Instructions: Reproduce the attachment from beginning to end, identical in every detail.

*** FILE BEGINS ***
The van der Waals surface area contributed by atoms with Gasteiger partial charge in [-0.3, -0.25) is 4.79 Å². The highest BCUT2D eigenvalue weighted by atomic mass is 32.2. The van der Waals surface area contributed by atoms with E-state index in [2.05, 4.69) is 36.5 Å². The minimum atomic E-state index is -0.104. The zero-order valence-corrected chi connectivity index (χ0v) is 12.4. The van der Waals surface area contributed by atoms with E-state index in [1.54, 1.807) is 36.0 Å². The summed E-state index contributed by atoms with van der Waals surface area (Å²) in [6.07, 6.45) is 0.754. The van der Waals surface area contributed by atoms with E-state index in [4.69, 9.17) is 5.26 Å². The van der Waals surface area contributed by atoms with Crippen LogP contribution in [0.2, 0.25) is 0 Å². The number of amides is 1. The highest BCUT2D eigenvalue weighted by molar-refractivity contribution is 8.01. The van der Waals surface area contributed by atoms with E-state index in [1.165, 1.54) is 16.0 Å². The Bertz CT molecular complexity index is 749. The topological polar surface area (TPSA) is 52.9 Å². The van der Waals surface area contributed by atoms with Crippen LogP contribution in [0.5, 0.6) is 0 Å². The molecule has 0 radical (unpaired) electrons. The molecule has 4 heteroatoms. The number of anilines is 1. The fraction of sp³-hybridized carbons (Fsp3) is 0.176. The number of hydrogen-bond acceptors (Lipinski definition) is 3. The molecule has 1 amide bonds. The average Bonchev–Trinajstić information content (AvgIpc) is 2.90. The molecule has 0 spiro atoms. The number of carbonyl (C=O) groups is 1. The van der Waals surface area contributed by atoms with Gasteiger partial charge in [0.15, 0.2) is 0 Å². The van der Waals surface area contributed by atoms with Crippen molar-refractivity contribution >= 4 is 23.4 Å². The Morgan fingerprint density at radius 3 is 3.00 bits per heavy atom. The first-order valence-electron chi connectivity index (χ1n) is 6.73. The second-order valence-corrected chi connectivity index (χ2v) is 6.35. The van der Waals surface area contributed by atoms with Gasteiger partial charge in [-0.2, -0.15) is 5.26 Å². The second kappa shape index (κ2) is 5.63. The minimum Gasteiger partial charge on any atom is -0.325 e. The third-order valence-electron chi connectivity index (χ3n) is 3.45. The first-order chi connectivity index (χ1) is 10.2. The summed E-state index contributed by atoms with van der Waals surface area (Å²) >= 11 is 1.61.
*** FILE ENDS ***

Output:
The van der Waals surface area contributed by atoms with Gasteiger partial charge in [-0.3, -0.25) is 4.79 Å². The highest BCUT2D eigenvalue weighted by atomic mass is 32.2. The van der Waals surface area contributed by atoms with E-state index in [2.05, 4.69) is 36.5 Å². The minimum atomic E-state index is -0.104. The zero-order valence-corrected chi connectivity index (χ0v) is 12.4. The van der Waals surface area contributed by atoms with E-state index in [1.54, 1.807) is 36.0 Å². The summed E-state index contributed by atoms with van der Waals surface area (Å²) in [6.07, 6.45) is 0.754. The van der Waals surface area contributed by atoms with E-state index in [4.69, 9.17) is 5.26 Å². The van der Waals surface area contributed by atoms with Crippen LogP contribution in [0.2, 0.25) is 0 Å². The number of amides is 1. The highest BCUT2D eigenvalue weighted by molar-refractivity contribution is 8.01. The van der Waals surface area contributed by atoms with E-state index in [1.165, 1.54) is 16.0 Å². The Bertz CT molecular complexity index is 749. The topological polar surface area (TPSA) is 52.9 Å². The van der Waals surface area contributed by atoms with Crippen LogP contribution in [0.5, 0.6) is 0 Å². The molecule has 0 radical (unpaired) electrons. The molecule has 4 heteroatoms. The number of anilines is 1. The fraction of sp³-hybridized carbons (Fsp3) is 0.176. The number of hydrogen-bond acceptors (Lipinski definition) is 3. The molecule has 1 amide bonds. The average Bonchev–Trinajstić information content (AvgIpc) is 2.90. The molecule has 0 spiro atoms. The number of carbonyl (C=O) groups is 1. The van der Waals surface area contributed by atoms with Gasteiger partial charge in [0.15, 0.2) is 0 Å². The van der Waals surface area contributed by atoms with Crippen molar-refractivity contribution >= 4 is 23.4 Å². The Morgan fingerprint density at radius 3 is 3.00 bits per heavy atom. The first-order valence-electron chi connectivity index (χ1n) is 6.73. The second-order valence-corrected chi connectivity index (χ2v) is 6.35. The van der Waals surface area contributed by atoms with Gasteiger partial charge in [-0.2, -0.15) is 5.26 Å². The second kappa shape index (κ2) is 5.63. The minimum Gasteiger partial charge on any atom is -0.325 e. The third-order valence-electron chi connectivity index (χ3n) is 3.45. The first-order chi connectivity index (χ1) is 10.2. The summed E-state index contributed by atoms with van der Waals surface area (Å²) >= 11 is 1.61.